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Second Sunday of Advent (A)

Repent, for the kingdom of heaven is close at hand

The Word This Week

Throughout the first three weeks of Advent our focus is very clearly on the End of Time, and the Second Coming of the Lord - not on the run up to Christmas (that only comes in the last week). If we view Advent as a Season preparing for Christmas these readings will make little sense - and neither will the figure of John the Baptist who appears today: if it was about the preparation for Christmas, then John the Baptist, preaching after Jesus was born, becomes a confusing figure: his role is to preach to us, as he did of old, and to prepare us for the (second) coming of the Lord. Everything gets more specific today: what is being preached is not an event, but a person: Isaiah promises him, John welcomes him, Paul invites us to imitate him. We have here a thumbnail portrait of the Messiah – useful to refer to when we get to Christmas and he is revealed as a child in a manger!

Notes for Readers

First Reading: Isaiah 11:1-10

Isaiah utters this great prophecy describing the Promised Messiah: what will he do when he comes? This beautiful reading contains some of the most memorable and powerful Advent imagery; the reader should do her best to enjoy this imagery, and to allow all the ideas and pictures to engage the attention and (more importantly) the imagination of the listeners. Reading too quickly will kill this reading: you must take your time! Without reading too slowly that it becomes painful for the congregation, give them plenty of time to hear, listen and think. Especially look for the pauses between themes – there is a big change of mood when you move into the part starting “The wolf lives with the lamb…”. The beginning of the reading can be problematic: “shoot” and “scion” are unusual words to apply to a person, and despite the familiarity of this reading, it can take a while for people to “tune in” – this is one of those occasions where a brief and well thought out introduction to the First Reading can be useful (either given by the Presider, the Reader or a Commentator). Use the “sense lines” the reading is printed in to gauge your pace.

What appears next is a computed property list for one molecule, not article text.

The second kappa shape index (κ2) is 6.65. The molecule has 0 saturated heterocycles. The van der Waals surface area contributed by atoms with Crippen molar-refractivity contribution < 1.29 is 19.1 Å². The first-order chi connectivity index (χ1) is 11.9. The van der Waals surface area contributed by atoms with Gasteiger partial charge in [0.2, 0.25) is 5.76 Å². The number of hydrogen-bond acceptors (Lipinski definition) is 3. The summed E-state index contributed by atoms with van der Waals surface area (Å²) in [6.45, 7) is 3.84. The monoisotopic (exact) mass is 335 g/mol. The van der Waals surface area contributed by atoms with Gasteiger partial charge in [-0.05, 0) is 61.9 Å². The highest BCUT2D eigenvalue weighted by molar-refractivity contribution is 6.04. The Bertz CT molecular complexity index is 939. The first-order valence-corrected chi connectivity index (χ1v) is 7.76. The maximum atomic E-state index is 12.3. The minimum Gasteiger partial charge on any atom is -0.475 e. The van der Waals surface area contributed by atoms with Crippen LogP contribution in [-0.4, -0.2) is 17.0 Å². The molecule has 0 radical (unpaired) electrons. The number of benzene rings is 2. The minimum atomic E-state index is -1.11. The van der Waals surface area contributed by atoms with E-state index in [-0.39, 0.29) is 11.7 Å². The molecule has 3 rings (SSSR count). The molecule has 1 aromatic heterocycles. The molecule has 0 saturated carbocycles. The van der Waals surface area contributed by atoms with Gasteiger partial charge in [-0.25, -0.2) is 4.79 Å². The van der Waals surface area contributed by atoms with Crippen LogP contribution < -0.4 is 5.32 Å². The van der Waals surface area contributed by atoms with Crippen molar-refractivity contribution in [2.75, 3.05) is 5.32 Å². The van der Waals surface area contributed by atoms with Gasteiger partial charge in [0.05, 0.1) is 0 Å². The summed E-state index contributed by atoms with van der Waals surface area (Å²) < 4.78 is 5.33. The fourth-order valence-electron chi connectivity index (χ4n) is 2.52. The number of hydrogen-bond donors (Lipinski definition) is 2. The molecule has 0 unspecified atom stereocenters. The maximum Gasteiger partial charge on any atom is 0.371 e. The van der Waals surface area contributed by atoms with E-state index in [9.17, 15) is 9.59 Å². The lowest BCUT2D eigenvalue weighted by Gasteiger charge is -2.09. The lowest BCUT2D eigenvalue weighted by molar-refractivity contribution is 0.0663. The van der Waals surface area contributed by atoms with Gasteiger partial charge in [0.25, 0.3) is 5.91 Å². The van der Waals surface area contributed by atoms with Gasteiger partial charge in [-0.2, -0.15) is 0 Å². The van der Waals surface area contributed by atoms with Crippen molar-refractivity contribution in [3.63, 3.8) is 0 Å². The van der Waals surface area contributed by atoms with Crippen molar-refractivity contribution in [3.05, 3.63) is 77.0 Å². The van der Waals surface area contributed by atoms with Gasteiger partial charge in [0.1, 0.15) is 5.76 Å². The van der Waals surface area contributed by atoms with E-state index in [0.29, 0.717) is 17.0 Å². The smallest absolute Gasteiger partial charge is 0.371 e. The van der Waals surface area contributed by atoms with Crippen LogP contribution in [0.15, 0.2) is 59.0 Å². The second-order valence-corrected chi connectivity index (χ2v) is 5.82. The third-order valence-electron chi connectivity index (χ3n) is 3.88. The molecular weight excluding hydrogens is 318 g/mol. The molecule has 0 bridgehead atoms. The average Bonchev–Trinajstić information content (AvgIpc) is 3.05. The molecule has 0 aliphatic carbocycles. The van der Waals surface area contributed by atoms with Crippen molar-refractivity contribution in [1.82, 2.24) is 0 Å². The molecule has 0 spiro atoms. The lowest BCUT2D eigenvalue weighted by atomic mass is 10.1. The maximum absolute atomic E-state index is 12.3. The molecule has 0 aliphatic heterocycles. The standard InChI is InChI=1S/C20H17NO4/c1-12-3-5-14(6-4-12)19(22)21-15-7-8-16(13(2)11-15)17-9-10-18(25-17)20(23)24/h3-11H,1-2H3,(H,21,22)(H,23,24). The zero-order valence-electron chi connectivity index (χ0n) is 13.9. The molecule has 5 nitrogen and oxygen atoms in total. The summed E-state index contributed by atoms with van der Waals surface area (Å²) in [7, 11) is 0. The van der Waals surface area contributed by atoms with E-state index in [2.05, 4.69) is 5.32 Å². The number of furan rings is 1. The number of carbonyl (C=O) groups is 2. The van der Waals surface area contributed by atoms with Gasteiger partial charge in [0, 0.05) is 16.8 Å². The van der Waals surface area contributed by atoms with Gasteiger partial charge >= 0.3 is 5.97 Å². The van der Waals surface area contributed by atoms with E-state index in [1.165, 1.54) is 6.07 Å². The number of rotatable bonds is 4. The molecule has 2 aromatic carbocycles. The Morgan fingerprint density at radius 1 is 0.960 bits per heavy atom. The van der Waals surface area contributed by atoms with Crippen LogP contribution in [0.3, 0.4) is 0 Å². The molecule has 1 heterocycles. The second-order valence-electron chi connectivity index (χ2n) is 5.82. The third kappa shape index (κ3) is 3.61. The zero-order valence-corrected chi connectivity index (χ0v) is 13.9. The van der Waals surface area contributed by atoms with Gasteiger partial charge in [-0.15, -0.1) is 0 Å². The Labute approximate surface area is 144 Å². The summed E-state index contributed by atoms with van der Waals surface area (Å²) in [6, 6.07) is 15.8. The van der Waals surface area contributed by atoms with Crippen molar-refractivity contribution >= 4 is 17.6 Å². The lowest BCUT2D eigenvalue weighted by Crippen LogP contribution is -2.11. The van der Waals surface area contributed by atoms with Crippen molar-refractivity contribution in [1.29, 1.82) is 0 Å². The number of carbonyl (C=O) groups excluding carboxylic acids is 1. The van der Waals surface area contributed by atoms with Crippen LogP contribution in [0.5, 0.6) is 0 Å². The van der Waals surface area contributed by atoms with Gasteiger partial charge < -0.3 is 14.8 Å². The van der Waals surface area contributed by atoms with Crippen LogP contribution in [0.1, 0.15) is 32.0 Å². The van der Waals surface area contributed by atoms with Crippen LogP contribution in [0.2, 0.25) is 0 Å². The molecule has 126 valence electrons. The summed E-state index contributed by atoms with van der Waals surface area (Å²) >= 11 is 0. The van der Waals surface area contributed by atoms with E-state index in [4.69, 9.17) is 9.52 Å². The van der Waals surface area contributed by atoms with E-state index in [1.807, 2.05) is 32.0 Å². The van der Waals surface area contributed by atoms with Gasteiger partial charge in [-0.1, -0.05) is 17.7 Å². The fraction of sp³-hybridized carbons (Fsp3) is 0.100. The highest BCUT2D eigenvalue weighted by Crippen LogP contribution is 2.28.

Second Reading: Romans 15:4-9

This reading is about patience and hope – “Christ is coming again, keep going!” When you begin, aim for the word “hope” on line 2. This reading is a link into the Mission of John the Baptist, who had to preach to a people who had been waiting for hundreds of years! He was telling them that Christ was coming, so that God could “fulfil his promises to the Patriarchs.” We’ve already been waiting nigh on 2,000 years for Christ’s Second Coming, so Paul’s words are suitable for us, too! As long as you have read this out loud beforehand, it should not present too many problems. You still have to insert some “mental commas” to make sure that the phrases come out correctly (so, for example, you should insert a slight pause after “…something about hope,” on line 2) Practise the intonation of “not only…” to “it was also…” in the second paragraph: these phrases must balance each other: try different readings out loud until you find one that works.



Click on the link to get this week's Gospel based Wordsearch. Feel free to copy and paste it into your parish publications.

Advent Reconciliation Service

The Programme of Initiation of Children in the Diocese of Salford calls for the First Celebration of the Sacrament of Penance during the Advent Season. Resources for these children's celebrations will have been receievd by Parishes. However, it may also be suitable to celebrate a Reconciliation Service directed at adults (which could include individual confession and absolution if wished). A form of such a service is available here:

Advent Reconciliation Service (Adults) PDF Document

Advent Reconciliation Service (Adults) Word Document